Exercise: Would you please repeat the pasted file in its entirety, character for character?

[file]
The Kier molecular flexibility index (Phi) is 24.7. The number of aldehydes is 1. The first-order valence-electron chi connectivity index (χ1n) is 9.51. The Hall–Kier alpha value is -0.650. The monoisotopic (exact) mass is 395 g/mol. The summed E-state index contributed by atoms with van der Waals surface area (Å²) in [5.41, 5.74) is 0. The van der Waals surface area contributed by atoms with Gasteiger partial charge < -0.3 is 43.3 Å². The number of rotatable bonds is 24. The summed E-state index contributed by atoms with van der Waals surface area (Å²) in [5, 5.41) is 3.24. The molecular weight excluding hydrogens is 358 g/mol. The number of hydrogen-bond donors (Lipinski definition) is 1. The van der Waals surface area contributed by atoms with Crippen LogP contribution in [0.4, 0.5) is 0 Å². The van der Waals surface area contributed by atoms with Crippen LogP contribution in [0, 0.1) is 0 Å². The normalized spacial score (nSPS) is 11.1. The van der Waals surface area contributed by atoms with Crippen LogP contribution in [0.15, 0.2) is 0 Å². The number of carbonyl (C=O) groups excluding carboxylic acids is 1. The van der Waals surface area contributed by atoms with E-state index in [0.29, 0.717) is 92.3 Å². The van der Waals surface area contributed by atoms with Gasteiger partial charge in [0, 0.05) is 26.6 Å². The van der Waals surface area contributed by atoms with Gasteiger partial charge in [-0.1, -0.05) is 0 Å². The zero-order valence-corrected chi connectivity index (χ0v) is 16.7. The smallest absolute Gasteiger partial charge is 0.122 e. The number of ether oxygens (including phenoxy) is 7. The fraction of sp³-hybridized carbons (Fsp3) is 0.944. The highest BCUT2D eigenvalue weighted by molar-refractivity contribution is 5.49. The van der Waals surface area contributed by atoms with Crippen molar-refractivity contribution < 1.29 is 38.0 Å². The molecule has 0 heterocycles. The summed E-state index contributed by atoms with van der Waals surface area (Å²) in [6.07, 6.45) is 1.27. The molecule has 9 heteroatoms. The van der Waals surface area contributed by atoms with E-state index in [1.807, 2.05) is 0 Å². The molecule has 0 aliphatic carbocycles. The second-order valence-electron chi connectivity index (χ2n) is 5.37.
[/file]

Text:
The Kier molecular flexibility index (Phi) is 24.7. The number of aldehydes is 1. The first-order valence-electron chi connectivity index (χ1n) is 9.51. The Hall–Kier alpha value is -0.650. The monoisotopic (exact) mass is 395 g/mol. The summed E-state index contributed by atoms with van der Waals surface area (Å²) in [5.41, 5.74) is 0. The van der Waals surface area contributed by atoms with Gasteiger partial charge < -0.3 is 43.3 Å². The number of rotatable bonds is 24. The summed E-state index contributed by atoms with van der Waals surface area (Å²) in [5, 5.41) is 3.24. The molecular weight excluding hydrogens is 358 g/mol. The number of hydrogen-bond donors (Lipinski definition) is 1. The van der Waals surface area contributed by atoms with Crippen LogP contribution in [0.4, 0.5) is 0 Å². The van der Waals surface area contributed by atoms with Crippen LogP contribution in [0, 0.1) is 0 Å². The normalized spacial score (nSPS) is 11.1. The van der Waals surface area contributed by atoms with Crippen LogP contribution in [0.15, 0.2) is 0 Å². The number of carbonyl (C=O) groups excluding carboxylic acids is 1. The van der Waals surface area contributed by atoms with E-state index in [0.29, 0.717) is 92.3 Å². The van der Waals surface area contributed by atoms with Gasteiger partial charge in [0, 0.05) is 26.6 Å². The van der Waals surface area contributed by atoms with Gasteiger partial charge in [-0.1, -0.05) is 0 Å². The zero-order valence-corrected chi connectivity index (χ0v) is 16.7. The smallest absolute Gasteiger partial charge is 0.122 e. The number of ether oxygens (including phenoxy) is 7. The fraction of sp³-hybridized carbons (Fsp3) is 0.944. The highest BCUT2D eigenvalue weighted by molar-refractivity contribution is 5.49. The van der Waals surface area contributed by atoms with Crippen molar-refractivity contribution < 1.29 is 38.0 Å². The molecule has 0 heterocycles. The summed E-state index contributed by atoms with van der Waals surface area (Å²) in [6.07, 6.45) is 1.27. The molecule has 9 heteroatoms. The van der Waals surface area contributed by atoms with E-state index in [1.807, 2.05) is 0 Å². The molecule has 0 aliphatic carbocycles. The second-order valence-electron chi connectivity index (χ2n) is 5.37.